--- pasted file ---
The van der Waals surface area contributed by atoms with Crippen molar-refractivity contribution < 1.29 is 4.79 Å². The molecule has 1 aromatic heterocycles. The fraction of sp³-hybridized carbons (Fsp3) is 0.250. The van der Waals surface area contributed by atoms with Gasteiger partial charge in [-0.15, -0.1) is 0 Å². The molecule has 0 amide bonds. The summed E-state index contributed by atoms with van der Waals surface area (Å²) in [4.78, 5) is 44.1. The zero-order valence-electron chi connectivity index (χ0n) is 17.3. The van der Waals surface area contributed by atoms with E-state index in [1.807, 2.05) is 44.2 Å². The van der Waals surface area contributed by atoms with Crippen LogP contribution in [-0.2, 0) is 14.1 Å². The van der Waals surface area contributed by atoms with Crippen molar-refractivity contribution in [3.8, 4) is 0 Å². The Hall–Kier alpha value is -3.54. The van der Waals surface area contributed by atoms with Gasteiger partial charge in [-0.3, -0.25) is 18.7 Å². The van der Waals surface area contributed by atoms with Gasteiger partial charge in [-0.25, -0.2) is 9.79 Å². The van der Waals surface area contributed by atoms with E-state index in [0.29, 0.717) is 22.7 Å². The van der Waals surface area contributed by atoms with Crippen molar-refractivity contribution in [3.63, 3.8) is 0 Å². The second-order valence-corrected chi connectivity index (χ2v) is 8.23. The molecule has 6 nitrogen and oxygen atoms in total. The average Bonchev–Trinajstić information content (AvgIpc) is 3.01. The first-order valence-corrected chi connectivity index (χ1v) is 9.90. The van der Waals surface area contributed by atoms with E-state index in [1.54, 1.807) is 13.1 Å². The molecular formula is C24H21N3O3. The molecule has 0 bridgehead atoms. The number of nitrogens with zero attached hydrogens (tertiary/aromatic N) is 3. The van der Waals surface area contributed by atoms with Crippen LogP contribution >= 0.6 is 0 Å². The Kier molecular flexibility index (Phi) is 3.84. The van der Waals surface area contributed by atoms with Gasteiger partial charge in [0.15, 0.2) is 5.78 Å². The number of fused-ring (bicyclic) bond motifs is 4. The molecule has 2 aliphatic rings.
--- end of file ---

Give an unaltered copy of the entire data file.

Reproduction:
The van der Waals surface area contributed by atoms with Crippen molar-refractivity contribution < 1.29 is 4.79 Å². The molecule has 1 aromatic heterocycles. The fraction of sp³-hybridized carbons (Fsp3) is 0.250. The van der Waals surface area contributed by atoms with Gasteiger partial charge in [-0.15, -0.1) is 0 Å². The molecule has 0 amide bonds. The summed E-state index contributed by atoms with van der Waals surface area (Å²) in [4.78, 5) is 44.1. The zero-order valence-electron chi connectivity index (χ0n) is 17.3. The van der Waals surface area contributed by atoms with E-state index in [1.807, 2.05) is 44.2 Å². The van der Waals surface area contributed by atoms with Crippen LogP contribution in [-0.2, 0) is 14.1 Å². The van der Waals surface area contributed by atoms with Crippen molar-refractivity contribution in [3.8, 4) is 0 Å². The Hall–Kier alpha value is -3.54. The van der Waals surface area contributed by atoms with Gasteiger partial charge in [-0.3, -0.25) is 18.7 Å². The van der Waals surface area contributed by atoms with Gasteiger partial charge in [-0.25, -0.2) is 9.79 Å². The van der Waals surface area contributed by atoms with E-state index in [0.29, 0.717) is 22.7 Å². The van der Waals surface area contributed by atoms with Crippen molar-refractivity contribution in [3.63, 3.8) is 0 Å². The second-order valence-corrected chi connectivity index (χ2v) is 8.23. The molecule has 6 nitrogen and oxygen atoms in total. The average Bonchev–Trinajstić information content (AvgIpc) is 3.01. The first-order valence-corrected chi connectivity index (χ1v) is 9.90. The van der Waals surface area contributed by atoms with E-state index in [1.54, 1.807) is 13.1 Å². The molecular formula is C24H21N3O3. The molecule has 0 bridgehead atoms. The number of nitrogens with zero attached hydrogens (tertiary/aromatic N) is 3. The van der Waals surface area contributed by atoms with Crippen LogP contribution >= 0.6 is 0 Å². The Kier molecular flexibility index (Phi) is 3.84. The van der Waals surface area contributed by atoms with Gasteiger partial charge in [0.15, 0.2) is 5.78 Å². The number of fused-ring (bicyclic) bond motifs is 4. The molecule has 2 aliphatic rings.